I enjoyed both, I give a much stronger nod to TA that made this African American spirit soar higher than RT. Both flicks may fall short the description of being "great" by film buffs. But after some 50 to 60+ years after historical facts, however one lists shortcomings, whether off or dead on target...it is mission(s) accomplished in capturing my viewing attention 106 to 125 minutes range of each..."we weren't assigned, we were requested". (In protecting the bombers then AND finally the story brought to life for TV and movie screens)

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  8. Thanks for the comment. I get where you are coming from.

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  9. Webeditors note(bottom of the page): "Please FELL free to comment. I would love to hear what you think and will respond." I like the article, qualified observations, justifiable conclusions. Also, you handle the praise and criticism with a level of professionalism I wish we could find elsewhere on the web.
    Cheers.

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  10. This comment has been removed by the author.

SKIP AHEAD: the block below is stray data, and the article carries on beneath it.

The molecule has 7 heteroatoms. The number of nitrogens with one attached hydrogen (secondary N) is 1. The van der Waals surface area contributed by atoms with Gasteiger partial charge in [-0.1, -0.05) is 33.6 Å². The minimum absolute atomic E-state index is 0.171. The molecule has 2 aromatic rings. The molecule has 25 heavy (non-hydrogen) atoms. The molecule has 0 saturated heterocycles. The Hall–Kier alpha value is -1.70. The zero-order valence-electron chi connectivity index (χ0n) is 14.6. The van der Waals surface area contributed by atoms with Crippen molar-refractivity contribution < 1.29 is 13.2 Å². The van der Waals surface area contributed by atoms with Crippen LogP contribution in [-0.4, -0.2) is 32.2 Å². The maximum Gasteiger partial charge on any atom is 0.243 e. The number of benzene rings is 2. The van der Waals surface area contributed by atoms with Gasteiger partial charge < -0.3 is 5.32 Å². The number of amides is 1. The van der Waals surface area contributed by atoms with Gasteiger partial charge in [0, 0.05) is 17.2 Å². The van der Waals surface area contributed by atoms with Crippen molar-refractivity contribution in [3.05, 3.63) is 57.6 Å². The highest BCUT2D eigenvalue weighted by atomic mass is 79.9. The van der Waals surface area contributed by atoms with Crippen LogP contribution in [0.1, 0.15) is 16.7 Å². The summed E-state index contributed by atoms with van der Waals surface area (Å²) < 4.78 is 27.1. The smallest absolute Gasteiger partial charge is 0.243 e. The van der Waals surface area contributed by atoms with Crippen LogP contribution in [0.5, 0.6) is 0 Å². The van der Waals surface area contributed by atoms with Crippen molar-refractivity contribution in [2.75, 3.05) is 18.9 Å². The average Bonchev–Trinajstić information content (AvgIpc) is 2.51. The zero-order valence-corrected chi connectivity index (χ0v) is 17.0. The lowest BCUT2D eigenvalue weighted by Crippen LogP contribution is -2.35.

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  11. I wrote a comment earlier and it needed correcting. Watch Tuskegee airmen in tandem with Memphis Belle. It shows both the Tuskegee (black) perspective and the Bomber (white) perspective. The Bomber they're covering is the Memphis Belle. And the fighter protecting Belle in Memphis Belle is the same Tuskegee men

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    1. Excellent suggestion. Another thing the movies have in common is their hokeyness.

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Please fell free to comment. I would love to hear what you think and will respond.